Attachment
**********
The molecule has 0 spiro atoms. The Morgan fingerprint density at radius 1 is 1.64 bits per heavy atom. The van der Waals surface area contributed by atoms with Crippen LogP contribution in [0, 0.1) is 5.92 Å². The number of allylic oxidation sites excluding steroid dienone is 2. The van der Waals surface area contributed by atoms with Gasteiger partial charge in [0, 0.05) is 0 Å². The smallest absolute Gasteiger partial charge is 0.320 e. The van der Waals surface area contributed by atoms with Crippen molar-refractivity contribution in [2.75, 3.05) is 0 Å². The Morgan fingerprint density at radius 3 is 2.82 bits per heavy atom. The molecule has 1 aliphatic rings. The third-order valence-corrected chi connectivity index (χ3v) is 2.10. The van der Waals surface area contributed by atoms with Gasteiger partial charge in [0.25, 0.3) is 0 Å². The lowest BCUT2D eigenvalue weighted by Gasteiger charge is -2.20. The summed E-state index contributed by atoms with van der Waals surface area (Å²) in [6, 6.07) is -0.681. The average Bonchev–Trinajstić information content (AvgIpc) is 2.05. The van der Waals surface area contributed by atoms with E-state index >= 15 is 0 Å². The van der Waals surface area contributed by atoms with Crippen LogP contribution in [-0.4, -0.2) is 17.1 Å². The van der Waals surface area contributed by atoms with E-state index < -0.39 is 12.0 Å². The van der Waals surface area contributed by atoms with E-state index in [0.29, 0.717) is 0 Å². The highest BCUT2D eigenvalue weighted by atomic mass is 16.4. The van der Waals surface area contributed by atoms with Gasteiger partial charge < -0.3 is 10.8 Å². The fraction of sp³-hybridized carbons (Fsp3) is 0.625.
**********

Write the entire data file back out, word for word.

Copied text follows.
The molecule has 0 spiro atoms. The Morgan fingerprint density at radius 1 is 1.64 bits per heavy atom. The van der Waals surface area contributed by atoms with Crippen LogP contribution in [0, 0.1) is 5.92 Å². The number of allylic oxidation sites excluding steroid dienone is 2. The van der Waals surface area contributed by atoms with Gasteiger partial charge in [0, 0.05) is 0 Å². The smallest absolute Gasteiger partial charge is 0.320 e. The van der Waals surface area contributed by atoms with Crippen molar-refractivity contribution in [2.75, 3.05) is 0 Å². The Morgan fingerprint density at radius 3 is 2.82 bits per heavy atom. The molecule has 1 aliphatic rings. The third-order valence-corrected chi connectivity index (χ3v) is 2.10. The van der Waals surface area contributed by atoms with Gasteiger partial charge in [0.25, 0.3) is 0 Å². The lowest BCUT2D eigenvalue weighted by Gasteiger charge is -2.20. The summed E-state index contributed by atoms with van der Waals surface area (Å²) in [6, 6.07) is -0.681. The average Bonchev–Trinajstić information content (AvgIpc) is 2.05. The van der Waals surface area contributed by atoms with E-state index >= 15 is 0 Å². The van der Waals surface area contributed by atoms with Crippen LogP contribution in [-0.4, -0.2) is 17.1 Å². The van der Waals surface area contributed by atoms with E-state index < -0.39 is 12.0 Å². The van der Waals surface area contributed by atoms with E-state index in [0.29, 0.717) is 0 Å². The highest BCUT2D eigenvalue weighted by atomic mass is 16.4. The van der Waals surface area contributed by atoms with Gasteiger partial charge < -0.3 is 10.8 Å². The fraction of sp³-hybridized carbons (Fsp3) is 0.625.